Reading the label

Image: foto76 / FreeDigitalPhotos.net

I have noticed recently just how useless the information on the outside of medication is. The adverts invariably say “always read the label” but compared to the leaflet inside (which sometimes amounts to a full book) the label is often uselessly vague.

Take, for instance, the antibiotics I’m taking now. On the front it tells me to avoid milk at the same time as taking the medication. It doesn’t tell me why, it just leaves me to assume that my stomach will explode should tablet and milk mix at any point. It also doesn’t offer any guidance on what exactly constitutes “the same time” – does in mean in the same mouthful, or do I have to wait thirty minutes, an hour, or three hours after taking the pill before I can have milk? Nor does it really elaborate on what it terms as ‘milk’ – is yoghurt okay? Cream? Should I avoid milk chocolate?

Chocolate: the tasty killer.

The problem is that most people are only going to read the small information on the outside of the box – the bit that says “take x pills x times a day” – and so the pharmacies need to get all of the salient information onto that little sticker that the patient needs to know. You know, the stuff that will stop them killing themselves or accidentally rendering the medication completely ineffective (which sometimes amounts to the same thing). The leaflet inside the box is reserved for those who want to know more.

However, this tactic has led to the leaflet inside the box getting often needlessly detailed, and it will usually list some very obscure things that might affect the effectiveness of the medication that has no meaning in most real-world applications (‘medicine may be ineffective if taken in the vicinity of a nuclear accelerator’ or some such thing).

I usually find the leaflet also says things such as “if you are taking any of the following, please tell your doctor”, as if you somehow have foreknowledge of the leaflet or the medication’s potential side effects whilst the doctor is prescribing it. Usually by the time you’ve picked up your prescription, gone home and then actually looked at the box, the doctor is a distant memory and getting ahold of them again without a new appointment is difficult at best.

One of the other problems with reading the entire leaflet is the fact that they are obliged to list any possible side effects, no matter how rare, which is enough to scare the life out of you. With my current prescription, for instance, the first thing in its ‘possible side effects’ section of the leaflet is a warning of “a serious life threatening allergic reaction”, in bold font. No worries there then.

It then goes on to list a huge raft of possible side effects, listed in order of increasing rarity. The ‘common’ ones include insomnia, confusion, agitation and diarrhoea (I’d be agitated if I had diarrhoea too, I guess). I could probably live with those, but of course it gets worse.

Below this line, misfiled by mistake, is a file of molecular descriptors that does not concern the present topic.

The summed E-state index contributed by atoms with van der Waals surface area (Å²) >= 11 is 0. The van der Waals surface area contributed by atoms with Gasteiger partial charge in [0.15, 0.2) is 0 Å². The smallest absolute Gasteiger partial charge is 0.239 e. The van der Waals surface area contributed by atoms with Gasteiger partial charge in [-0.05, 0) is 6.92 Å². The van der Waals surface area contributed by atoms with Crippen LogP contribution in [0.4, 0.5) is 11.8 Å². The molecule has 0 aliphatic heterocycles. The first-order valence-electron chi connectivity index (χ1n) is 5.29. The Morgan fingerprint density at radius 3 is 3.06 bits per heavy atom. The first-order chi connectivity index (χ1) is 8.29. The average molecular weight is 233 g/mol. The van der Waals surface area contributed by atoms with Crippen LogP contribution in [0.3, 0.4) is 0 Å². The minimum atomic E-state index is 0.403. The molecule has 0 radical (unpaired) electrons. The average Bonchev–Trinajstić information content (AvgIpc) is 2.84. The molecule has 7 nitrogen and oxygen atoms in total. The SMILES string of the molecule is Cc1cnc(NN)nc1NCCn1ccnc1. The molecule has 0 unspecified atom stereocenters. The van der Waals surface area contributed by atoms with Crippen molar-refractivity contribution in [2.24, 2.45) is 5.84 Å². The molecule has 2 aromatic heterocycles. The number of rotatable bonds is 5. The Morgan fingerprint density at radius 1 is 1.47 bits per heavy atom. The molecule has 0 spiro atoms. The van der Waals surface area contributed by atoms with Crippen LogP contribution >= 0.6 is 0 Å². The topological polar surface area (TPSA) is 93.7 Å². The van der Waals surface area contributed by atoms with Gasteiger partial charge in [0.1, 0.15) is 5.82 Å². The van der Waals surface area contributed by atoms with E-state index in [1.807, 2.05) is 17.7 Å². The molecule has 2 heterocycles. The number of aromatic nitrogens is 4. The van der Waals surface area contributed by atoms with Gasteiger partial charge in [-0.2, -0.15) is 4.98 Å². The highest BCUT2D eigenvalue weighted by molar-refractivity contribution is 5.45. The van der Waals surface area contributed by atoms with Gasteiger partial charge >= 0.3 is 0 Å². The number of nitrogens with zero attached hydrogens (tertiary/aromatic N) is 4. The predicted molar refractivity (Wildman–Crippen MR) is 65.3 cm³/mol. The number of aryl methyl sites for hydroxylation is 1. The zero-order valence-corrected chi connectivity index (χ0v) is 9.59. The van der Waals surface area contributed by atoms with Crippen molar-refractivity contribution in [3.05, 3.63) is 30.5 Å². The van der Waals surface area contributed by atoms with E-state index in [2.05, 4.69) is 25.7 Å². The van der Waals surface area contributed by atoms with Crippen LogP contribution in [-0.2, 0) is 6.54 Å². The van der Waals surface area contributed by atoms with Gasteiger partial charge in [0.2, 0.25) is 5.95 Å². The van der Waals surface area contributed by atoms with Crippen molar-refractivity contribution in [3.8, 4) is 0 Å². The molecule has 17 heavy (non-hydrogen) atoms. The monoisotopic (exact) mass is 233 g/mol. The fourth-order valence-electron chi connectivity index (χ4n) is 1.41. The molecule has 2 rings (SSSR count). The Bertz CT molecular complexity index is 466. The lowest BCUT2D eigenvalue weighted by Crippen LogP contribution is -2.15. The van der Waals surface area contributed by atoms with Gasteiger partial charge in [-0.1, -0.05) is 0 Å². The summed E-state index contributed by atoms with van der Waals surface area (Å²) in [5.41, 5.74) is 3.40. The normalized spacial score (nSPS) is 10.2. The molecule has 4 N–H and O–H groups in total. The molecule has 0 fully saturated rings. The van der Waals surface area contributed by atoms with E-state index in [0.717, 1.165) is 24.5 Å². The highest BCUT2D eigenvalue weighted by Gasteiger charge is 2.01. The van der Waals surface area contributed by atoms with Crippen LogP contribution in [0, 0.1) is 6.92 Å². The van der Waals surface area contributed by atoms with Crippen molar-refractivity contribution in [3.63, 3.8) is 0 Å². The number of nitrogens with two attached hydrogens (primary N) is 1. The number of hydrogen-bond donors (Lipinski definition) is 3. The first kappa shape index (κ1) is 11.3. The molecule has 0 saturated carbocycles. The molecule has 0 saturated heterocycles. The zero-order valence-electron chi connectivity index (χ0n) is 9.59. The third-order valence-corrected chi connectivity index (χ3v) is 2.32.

The ‘uncommon’ side effects – stated as affecting “more than 1 in 1,000 people” – includes vomiting, various changes to numbers of both red and white blood cells, flatulence, a pulmonary embolism, or hiccoughing. Yes, they for some reason added hiccoughing to the end of that list, after the talk of embolisms, pulmonary oedemas and nose bleeds, I didn’t just add it at the end for comic effect.

The ‘rare’ side effects – or those affecting “more than 1 in 10,000 people” – include anaemia, nightmares, hallucinations, convulsions, double vision, tinnitus, tachycardia, “severe and continuous diarrhoea”, jaundice, acute kidney failure, and vaginal secretions (either that last one doesn’t apply to me, or they appear to have glossed over the part where I would develop a vagina).

For anyone still reading that far into the leaflet, they also list the ‘very rare’ side effects (listed as “less than 1 in 10,000 people”), which includes haemolytic anaemia (like anaemia, only presumably worse), “psychotic reactions which may progress to self endangering behaviour”, loss of smell, a life-threatening increased heart rate, liver cell necrosis (which, thankfully, only “very rarely [results] in life-threatening liver failure”), or a temporary loss of kidney function. It’s slightly alarming that temporary loss of kidney function is apparently rarer than complete and sudden kidney failure.

"It appears he died by getting a pill caught in his throat."

These are the potential side effects of an antibiotic, but most medications, no matter how ordinary, will have a similar selection of worse case scenarios on the leaflet that nobody reads – except, of course the hypochondriacs who certainly can do without reading that sort of thing. In fact, after reading that leaflet, I think I might turn into a hypochondriac.

It is warm in here or is it just me?

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